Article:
As global growth is expected to remain sluggish toward the end of 2019 and into early 2020, we explore the role of R&D as a conduit for an economic boom.
Innovation has had a profound impact on economic growth throughout history—although many experts say it is now harder to reap big gains from a good idea than it was in the past.
During the industrial revolutions of the 18th and 19th centuries, technologies such as steam power and electricity turned countries such the UK and US from agrarian economies in industrial powerhouses, transforming living standards in the process.
The motor car, antibiotics and aviation had similarly outsize effects in the 20th century, changing the way we worked and helping spur strong economic growth rates across the developed world. But over the last 50 years, economists argue that there have been fewer “breakthrough innovations” with the power to drive significant economic growth. While personal computers, mobile phones and the internet have reshaped the way we live, they have not led to massive increases in productivity.
This has coincided with a slowdown in economic growth in most developed countries that has left some feeling pessimistic about the future.
In truth, however, technological development continues apace, with disruptive new businesses increasingly influencing the way we travel, shop, eat and socialise. And while innovation may not generate the returns it used to (, it continues to play a critical role in driving growth and employment, not just in the developed world, but also in fast-rising economies such as China and India.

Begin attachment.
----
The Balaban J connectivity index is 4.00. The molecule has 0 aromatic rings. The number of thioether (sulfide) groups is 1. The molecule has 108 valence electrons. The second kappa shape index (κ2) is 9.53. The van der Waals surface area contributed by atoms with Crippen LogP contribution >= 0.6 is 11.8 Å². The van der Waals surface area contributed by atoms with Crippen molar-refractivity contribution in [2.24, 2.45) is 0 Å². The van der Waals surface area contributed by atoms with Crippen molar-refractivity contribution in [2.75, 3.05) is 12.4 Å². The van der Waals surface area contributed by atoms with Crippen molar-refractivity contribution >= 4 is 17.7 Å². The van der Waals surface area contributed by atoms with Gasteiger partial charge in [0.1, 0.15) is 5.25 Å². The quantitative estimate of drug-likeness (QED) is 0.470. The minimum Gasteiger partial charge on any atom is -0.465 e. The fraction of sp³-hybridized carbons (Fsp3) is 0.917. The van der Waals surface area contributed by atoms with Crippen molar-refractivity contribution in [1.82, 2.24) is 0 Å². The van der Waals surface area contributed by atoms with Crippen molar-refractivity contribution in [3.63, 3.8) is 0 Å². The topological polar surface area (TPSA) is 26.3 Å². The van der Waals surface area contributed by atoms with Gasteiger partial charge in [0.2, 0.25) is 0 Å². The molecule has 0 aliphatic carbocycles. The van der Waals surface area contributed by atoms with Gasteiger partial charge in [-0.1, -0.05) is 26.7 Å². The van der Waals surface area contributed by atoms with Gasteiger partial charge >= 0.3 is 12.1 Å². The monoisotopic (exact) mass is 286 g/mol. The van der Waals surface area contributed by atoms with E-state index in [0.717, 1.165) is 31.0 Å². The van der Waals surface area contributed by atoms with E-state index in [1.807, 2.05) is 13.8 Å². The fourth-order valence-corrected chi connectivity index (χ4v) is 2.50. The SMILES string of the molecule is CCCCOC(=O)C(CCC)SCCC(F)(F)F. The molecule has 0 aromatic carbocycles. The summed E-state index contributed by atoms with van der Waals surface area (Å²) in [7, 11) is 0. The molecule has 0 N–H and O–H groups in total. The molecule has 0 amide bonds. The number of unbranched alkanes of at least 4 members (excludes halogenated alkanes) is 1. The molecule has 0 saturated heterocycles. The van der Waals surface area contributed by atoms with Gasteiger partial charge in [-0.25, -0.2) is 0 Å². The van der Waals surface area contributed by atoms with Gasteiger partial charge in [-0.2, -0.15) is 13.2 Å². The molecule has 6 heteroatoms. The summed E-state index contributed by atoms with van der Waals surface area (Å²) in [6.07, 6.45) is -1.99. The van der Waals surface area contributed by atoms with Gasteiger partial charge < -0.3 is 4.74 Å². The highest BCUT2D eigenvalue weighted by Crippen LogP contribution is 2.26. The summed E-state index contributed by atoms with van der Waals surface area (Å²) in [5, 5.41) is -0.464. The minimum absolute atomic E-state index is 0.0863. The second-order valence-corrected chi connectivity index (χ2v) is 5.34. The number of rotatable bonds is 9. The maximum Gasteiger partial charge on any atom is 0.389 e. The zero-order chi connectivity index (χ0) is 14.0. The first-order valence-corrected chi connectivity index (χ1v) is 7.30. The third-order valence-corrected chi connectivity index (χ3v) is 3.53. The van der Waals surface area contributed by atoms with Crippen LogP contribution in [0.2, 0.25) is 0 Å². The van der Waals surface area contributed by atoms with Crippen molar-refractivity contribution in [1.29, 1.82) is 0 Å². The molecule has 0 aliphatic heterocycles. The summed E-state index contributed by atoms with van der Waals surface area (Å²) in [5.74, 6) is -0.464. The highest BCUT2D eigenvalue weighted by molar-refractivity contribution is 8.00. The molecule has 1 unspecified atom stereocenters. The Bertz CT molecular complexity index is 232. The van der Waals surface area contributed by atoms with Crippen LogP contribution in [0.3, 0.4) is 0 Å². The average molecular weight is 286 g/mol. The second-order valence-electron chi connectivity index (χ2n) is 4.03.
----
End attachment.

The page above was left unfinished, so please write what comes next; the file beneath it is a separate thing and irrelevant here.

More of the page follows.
A tricky relationship
As competition between countries mounts, and global growth slows, the need to prioritize innovation and R&D has never been stronger. But while most agree the link between innovation and economic growth is incontrovertible, it is also complex, and convincing policymakers of its importance requires constant effort.
Firstly, there’s the thorny issue of causation. Innovation enables growth, but growth is also necessary for the investment and demand that lead to innovation, creating a chicken and egg situation. This may explain why as overall spending on R&D has increased—to an estimated $2tn globally last year according to Unesco—public investment in science has been scaled back in places such as the US, leaving much of the heavy lifting to business.
It is also very hard to predict whether a new idea or discovery will spread across the entire economy, so that its full benefits can be realised. Take the Concorde airplane, a magnificent achievement in terms of engineering design and speed for which a profitable business model was never found.
When the project began, it was forecasted that 300 of the planes would need to be sold simply to cover its development costs. By the time it ended in 2003, only 16 had been sold.
Squaring the virtuous circle
Despite these caveats, most economists agree that innovation can lead to higher productivity, meaning that the same input generates a greater output in the economy. As productivity rises, more goods and services are produced—in other words, the economy grows.
Proponents say this creates a virtuous circle for consumers and businesses, because as productivity rises, so do the wages of workers, meaning they have more money in their pockets and can buy more goods and services.
At the same time, businesses become more profitable, which means they can invest more and increase recruitment.
When it comes to calculating the actual return on investment of R&D spending, there is a shortage of available evidence, however the reports that have been done present a highly positive picture.